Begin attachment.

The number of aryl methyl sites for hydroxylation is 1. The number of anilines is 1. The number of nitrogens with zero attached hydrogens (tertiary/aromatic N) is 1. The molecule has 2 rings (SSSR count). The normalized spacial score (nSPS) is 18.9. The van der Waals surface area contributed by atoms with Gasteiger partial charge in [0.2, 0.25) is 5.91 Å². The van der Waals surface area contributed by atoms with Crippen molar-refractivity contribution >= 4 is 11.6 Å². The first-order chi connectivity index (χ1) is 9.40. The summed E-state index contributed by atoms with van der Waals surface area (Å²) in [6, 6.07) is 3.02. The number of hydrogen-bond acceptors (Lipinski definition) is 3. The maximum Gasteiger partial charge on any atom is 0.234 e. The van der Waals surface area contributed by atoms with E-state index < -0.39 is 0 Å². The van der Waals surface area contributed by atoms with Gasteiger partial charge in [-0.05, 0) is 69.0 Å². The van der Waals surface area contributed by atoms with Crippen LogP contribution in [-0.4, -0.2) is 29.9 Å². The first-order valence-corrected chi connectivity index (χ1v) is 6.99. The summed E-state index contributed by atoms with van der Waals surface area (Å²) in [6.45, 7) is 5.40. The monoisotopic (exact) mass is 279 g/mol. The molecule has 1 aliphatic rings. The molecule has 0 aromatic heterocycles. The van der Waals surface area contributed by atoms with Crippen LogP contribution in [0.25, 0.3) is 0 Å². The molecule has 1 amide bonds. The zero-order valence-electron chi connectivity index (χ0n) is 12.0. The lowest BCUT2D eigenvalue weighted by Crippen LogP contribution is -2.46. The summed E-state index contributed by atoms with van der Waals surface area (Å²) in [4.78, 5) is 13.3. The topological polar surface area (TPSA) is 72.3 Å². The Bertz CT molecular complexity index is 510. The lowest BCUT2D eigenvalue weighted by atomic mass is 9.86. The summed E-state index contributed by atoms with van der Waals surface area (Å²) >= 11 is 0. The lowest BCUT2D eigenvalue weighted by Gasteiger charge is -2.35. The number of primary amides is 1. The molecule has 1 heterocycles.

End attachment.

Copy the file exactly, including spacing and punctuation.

The number of aryl methyl sites for hydroxylation is 1. The number of anilines is 1. The number of nitrogens with zero attached hydrogens (tertiary/aromatic N) is 1. The molecule has 2 rings (SSSR count). The normalized spacial score (nSPS) is 18.9. The van der Waals surface area contributed by atoms with Gasteiger partial charge in [0.2, 0.25) is 5.91 Å². The van der Waals surface area contributed by atoms with Crippen molar-refractivity contribution >= 4 is 11.6 Å². The first-order chi connectivity index (χ1) is 9.40. The summed E-state index contributed by atoms with van der Waals surface area (Å²) in [6, 6.07) is 3.02. The number of hydrogen-bond acceptors (Lipinski definition) is 3. The maximum Gasteiger partial charge on any atom is 0.234 e. The van der Waals surface area contributed by atoms with E-state index < -0.39 is 0 Å². The van der Waals surface area contributed by atoms with Gasteiger partial charge in [-0.05, 0) is 69.0 Å². The van der Waals surface area contributed by atoms with Crippen LogP contribution in [-0.4, -0.2) is 29.9 Å². The first-order valence-corrected chi connectivity index (χ1v) is 6.99. The summed E-state index contributed by atoms with van der Waals surface area (Å²) in [6.45, 7) is 5.40. The monoisotopic (exact) mass is 279 g/mol. The molecule has 1 aliphatic rings. The molecule has 0 aromatic heterocycles. The van der Waals surface area contributed by atoms with Crippen LogP contribution in [0.25, 0.3) is 0 Å². The molecule has 1 amide bonds. The zero-order valence-electron chi connectivity index (χ0n) is 12.0. The lowest BCUT2D eigenvalue weighted by Crippen LogP contribution is -2.46. The summed E-state index contributed by atoms with van der Waals surface area (Å²) in [4.78, 5) is 13.3. The topological polar surface area (TPSA) is 72.3 Å². The Bertz CT molecular complexity index is 510. The lowest BCUT2D eigenvalue weighted by atomic mass is 9.86. The summed E-state index contributed by atoms with van der Waals surface area (Å²) >= 11 is 0. The lowest BCUT2D eigenvalue weighted by Gasteiger charge is -2.35. The number of primary amides is 1. The molecule has 1 heterocycles.